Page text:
Eviction from a 1991 Act agricultural tenancy
Your landlord can only bring your tenancy to an end under certain circumstances.
This page gives you an overview of your rights.
Advice for tenant farmers
Scottish Land Commission includes free access to guidance documents on a wide range of issues affecting tenant farmers in Scotland
If you're a member of the National Farmers Union Scotland (NFUS) you can call their free legal helpline for advice
If you're a member of the Scottish Tenant Farmers Association, you can access a professional panel of chartered surveyors, valuers, solicitors and accountants
Eviction before the end of your lease
Your landlord can only evict you for the following reasons:
you have not paid your rent and owe at least six months of rent
you have gone bankrupt
you have broken a condition of your lease - this is sometimes called an irritancy clause
Speak to a solicitor if your landlord is trying to evict you before your lease ends. They can check your lease to see if your landlord is able to evict you. They may be able to negotiate with your landlord and prevent you from being evicted.
Eviction at the end of your lease
Your landlord can only evict you by sending you a valid notice to quit. This must give you between 1 and 2 years notice. The date they ask you to leave must be the same date as the end of your lease.
If the landlord gives you the wrong notice or the wrong date, then it may not be valid. Your lease will continue until a valid notice is served correctly.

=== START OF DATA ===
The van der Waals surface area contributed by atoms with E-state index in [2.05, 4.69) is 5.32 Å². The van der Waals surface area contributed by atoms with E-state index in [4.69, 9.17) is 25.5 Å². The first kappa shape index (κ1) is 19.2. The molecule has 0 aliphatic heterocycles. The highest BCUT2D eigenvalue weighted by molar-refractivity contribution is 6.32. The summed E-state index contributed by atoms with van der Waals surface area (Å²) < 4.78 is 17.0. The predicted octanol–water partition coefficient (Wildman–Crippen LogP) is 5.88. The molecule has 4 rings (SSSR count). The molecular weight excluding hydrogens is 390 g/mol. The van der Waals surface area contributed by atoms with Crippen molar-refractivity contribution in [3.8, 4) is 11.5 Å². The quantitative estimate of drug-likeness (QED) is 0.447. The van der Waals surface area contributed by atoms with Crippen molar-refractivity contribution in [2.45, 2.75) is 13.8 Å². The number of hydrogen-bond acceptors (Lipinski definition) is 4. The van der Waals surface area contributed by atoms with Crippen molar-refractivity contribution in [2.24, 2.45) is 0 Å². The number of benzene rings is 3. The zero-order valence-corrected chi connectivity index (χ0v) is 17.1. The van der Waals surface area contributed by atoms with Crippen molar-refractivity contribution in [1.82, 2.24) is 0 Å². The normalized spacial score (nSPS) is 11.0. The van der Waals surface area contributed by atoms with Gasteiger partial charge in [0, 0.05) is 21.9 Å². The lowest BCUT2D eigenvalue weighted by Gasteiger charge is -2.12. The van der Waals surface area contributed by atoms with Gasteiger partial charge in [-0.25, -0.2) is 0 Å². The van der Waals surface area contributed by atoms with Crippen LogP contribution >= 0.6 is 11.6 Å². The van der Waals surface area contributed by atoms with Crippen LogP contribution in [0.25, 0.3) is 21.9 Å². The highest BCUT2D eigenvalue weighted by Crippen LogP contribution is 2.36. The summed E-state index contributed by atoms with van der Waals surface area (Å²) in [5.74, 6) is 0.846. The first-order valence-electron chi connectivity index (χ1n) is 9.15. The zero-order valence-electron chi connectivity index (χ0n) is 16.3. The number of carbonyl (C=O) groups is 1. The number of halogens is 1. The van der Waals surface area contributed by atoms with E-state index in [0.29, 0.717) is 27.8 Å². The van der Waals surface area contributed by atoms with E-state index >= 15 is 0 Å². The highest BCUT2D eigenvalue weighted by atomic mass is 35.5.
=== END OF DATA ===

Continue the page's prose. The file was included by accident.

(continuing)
The notice to quit must state the reasons why the landlord is evicting you. These reasons are called grounds.
you have rent arrears
you have broken a term of your lease
you have become bankrupt
the lease is for permanent pasture or grassland and the fixed term is coming to an end
your landlord wants to use the land for something other than agriculture and planning permission has been granted
the Land Court has stated within the last 9 months that you have not been farming the land properly
you inherited your tenancy from someone other than your parent or your spouse
If the grounds do not apply to you
If you do not want to leave, send the landlord a counter notice when:
you disagree with the grounds used or
the landlord does not give any grounds
You must send this to the landlord within one month of receiving the notice to quit. A counter notice should say why you disagree with the landlord’s reasons.
If you do not send a counter notice you will have to leave the tenancy on the date stated by the notice to quit.
If you send a counter notice, then the landlord then has to apply to the Land Court to evict you. The court will then decide if the eviction should be granted. If you are called to court speak to a solicitor. They can represent you or to help you to prepare a defence.
If the court rules in your landlord’s favour, then you will have to leave.
Information the Land Court will consider
The court will decide whether evicting you is:
in the public interest
They will consider whether:
ending your tenancy is in the interests of good farming practice
ending your tenancy is in the interests of the estate
evicting you would cause less financial hardship to your landlord
your landlord wants to use the land for research, experimentation or education
your landlord wants to use the land for something other than agriculture but planning permission has not been granted yet
These factors are sometimes called Section 24 grounds.
Eviction if you inherited your tenancy
This is a complicated area of law. A solicitor who specialises in agricultural law can help you understand your rights and how to stop an eviction.
Compensation if you are being evicted
When you leave an agricultural tenancy you should receive compensation for any improvements you have made to the land. This applies if you left or if your landlord evicted you. There is more information on the page on compensation for agricultural tenants.
If you have nowhere to go after an eviction
Find somewhere to stay
If you have nowhere to go, the council has to help you with accommodation.
You should be given temporary accommodation the day that you need it.
Apply as homeless
Last updated: 30 September 2021